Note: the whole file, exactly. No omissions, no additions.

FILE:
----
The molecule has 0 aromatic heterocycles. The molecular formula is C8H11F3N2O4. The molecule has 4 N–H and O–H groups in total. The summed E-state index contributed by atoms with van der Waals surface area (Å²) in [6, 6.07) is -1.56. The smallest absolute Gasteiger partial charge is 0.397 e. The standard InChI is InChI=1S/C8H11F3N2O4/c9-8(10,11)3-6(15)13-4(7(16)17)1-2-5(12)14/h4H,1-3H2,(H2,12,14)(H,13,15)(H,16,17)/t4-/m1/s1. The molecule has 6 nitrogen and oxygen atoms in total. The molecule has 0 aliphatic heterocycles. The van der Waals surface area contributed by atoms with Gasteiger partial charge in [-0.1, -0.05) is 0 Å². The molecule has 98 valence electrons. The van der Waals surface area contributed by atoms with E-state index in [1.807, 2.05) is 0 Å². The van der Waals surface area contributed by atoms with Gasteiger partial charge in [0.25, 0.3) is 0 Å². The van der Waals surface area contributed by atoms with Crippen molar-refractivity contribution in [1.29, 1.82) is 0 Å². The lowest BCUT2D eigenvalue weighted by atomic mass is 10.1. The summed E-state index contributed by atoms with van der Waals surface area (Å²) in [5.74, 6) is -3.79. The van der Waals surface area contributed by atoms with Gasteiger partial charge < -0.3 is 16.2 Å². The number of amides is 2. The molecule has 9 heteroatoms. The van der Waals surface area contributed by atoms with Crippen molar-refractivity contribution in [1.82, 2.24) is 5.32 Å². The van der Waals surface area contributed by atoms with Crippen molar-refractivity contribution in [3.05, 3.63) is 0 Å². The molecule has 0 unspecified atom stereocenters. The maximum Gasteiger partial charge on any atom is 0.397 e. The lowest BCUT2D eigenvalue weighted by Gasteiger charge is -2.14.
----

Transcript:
The molecule has 0 aromatic heterocycles. The molecular formula is C8H11F3N2O4. The molecule has 4 N–H and O–H groups in total. The summed E-state index contributed by atoms with van der Waals surface area (Å²) in [6, 6.07) is -1.56. The smallest absolute Gasteiger partial charge is 0.397 e. The standard InChI is InChI=1S/C8H11F3N2O4/c9-8(10,11)3-6(15)13-4(7(16)17)1-2-5(12)14/h4H,1-3H2,(H2,12,14)(H,13,15)(H,16,17)/t4-/m1/s1. The molecule has 6 nitrogen and oxygen atoms in total. The molecule has 0 aliphatic heterocycles. The van der Waals surface area contributed by atoms with Gasteiger partial charge in [-0.1, -0.05) is 0 Å². The molecule has 98 valence electrons. The van der Waals surface area contributed by atoms with E-state index in [1.807, 2.05) is 0 Å². The van der Waals surface area contributed by atoms with Gasteiger partial charge in [0.25, 0.3) is 0 Å². The van der Waals surface area contributed by atoms with Crippen molar-refractivity contribution in [1.29, 1.82) is 0 Å². The lowest BCUT2D eigenvalue weighted by atomic mass is 10.1. The summed E-state index contributed by atoms with van der Waals surface area (Å²) in [5.74, 6) is -3.79. The van der Waals surface area contributed by atoms with Gasteiger partial charge < -0.3 is 16.2 Å². The number of amides is 2. The molecule has 9 heteroatoms. The van der Waals surface area contributed by atoms with Crippen molar-refractivity contribution in [1.82, 2.24) is 5.32 Å². The van der Waals surface area contributed by atoms with Crippen molar-refractivity contribution in [3.05, 3.63) is 0 Å². The molecule has 0 unspecified atom stereocenters. The maximum Gasteiger partial charge on any atom is 0.397 e. The lowest BCUT2D eigenvalue weighted by Gasteiger charge is -2.14.